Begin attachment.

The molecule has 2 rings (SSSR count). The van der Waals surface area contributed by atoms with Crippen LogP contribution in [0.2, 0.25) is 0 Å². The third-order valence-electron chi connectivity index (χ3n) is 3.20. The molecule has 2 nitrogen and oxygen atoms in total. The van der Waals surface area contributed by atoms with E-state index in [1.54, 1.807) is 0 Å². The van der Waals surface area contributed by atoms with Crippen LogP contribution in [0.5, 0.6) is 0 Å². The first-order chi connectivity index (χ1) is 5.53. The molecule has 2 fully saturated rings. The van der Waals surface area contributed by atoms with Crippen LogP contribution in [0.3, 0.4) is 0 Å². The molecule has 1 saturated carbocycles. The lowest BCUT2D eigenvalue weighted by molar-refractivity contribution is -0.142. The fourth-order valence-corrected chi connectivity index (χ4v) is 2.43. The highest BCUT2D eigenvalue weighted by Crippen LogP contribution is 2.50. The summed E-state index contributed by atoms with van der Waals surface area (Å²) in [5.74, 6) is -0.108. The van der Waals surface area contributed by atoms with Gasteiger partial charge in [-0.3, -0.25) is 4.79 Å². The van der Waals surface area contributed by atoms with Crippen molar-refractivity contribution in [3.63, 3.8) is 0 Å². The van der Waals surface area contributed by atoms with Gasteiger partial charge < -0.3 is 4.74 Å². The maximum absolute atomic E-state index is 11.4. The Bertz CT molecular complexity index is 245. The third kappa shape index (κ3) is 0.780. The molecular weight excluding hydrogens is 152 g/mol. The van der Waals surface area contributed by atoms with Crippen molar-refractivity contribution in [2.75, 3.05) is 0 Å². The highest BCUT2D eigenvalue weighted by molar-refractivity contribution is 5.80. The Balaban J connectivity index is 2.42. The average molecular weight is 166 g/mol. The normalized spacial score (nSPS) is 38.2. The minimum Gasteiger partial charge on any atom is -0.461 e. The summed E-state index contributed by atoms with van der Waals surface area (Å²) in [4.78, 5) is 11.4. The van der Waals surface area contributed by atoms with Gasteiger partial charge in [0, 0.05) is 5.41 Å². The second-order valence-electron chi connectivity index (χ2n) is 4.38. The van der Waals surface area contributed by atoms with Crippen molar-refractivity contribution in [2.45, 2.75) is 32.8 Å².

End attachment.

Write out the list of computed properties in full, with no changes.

The molecule has 2 rings (SSSR count). The van der Waals surface area contributed by atoms with Crippen LogP contribution in [0.2, 0.25) is 0 Å². The third-order valence-electron chi connectivity index (χ3n) is 3.20. The molecule has 2 nitrogen and oxygen atoms in total. The van der Waals surface area contributed by atoms with E-state index in [1.54, 1.807) is 0 Å². The van der Waals surface area contributed by atoms with Crippen LogP contribution in [0.5, 0.6) is 0 Å². The first-order chi connectivity index (χ1) is 5.53. The molecule has 2 fully saturated rings. The van der Waals surface area contributed by atoms with Crippen LogP contribution in [0.3, 0.4) is 0 Å². The molecule has 1 saturated carbocycles. The lowest BCUT2D eigenvalue weighted by molar-refractivity contribution is -0.142. The fourth-order valence-corrected chi connectivity index (χ4v) is 2.43. The highest BCUT2D eigenvalue weighted by Crippen LogP contribution is 2.50. The summed E-state index contributed by atoms with van der Waals surface area (Å²) in [5.74, 6) is -0.108. The van der Waals surface area contributed by atoms with Gasteiger partial charge in [-0.3, -0.25) is 4.79 Å². The van der Waals surface area contributed by atoms with Crippen molar-refractivity contribution in [3.63, 3.8) is 0 Å². The van der Waals surface area contributed by atoms with Gasteiger partial charge < -0.3 is 4.74 Å². The maximum absolute atomic E-state index is 11.4. The Bertz CT molecular complexity index is 245. The third kappa shape index (κ3) is 0.780. The molecular weight excluding hydrogens is 152 g/mol. The van der Waals surface area contributed by atoms with Crippen molar-refractivity contribution in [2.75, 3.05) is 0 Å². The highest BCUT2D eigenvalue weighted by molar-refractivity contribution is 5.80. The Balaban J connectivity index is 2.42. The average molecular weight is 166 g/mol. The normalized spacial score (nSPS) is 38.2. The minimum Gasteiger partial charge on any atom is -0.461 e. The summed E-state index contributed by atoms with van der Waals surface area (Å²) in [4.78, 5) is 11.4. The van der Waals surface area contributed by atoms with Gasteiger partial charge in [0, 0.05) is 5.41 Å². The second-order valence-electron chi connectivity index (χ2n) is 4.38. The van der Waals surface area contributed by atoms with Crippen molar-refractivity contribution in [2.45, 2.75) is 32.8 Å².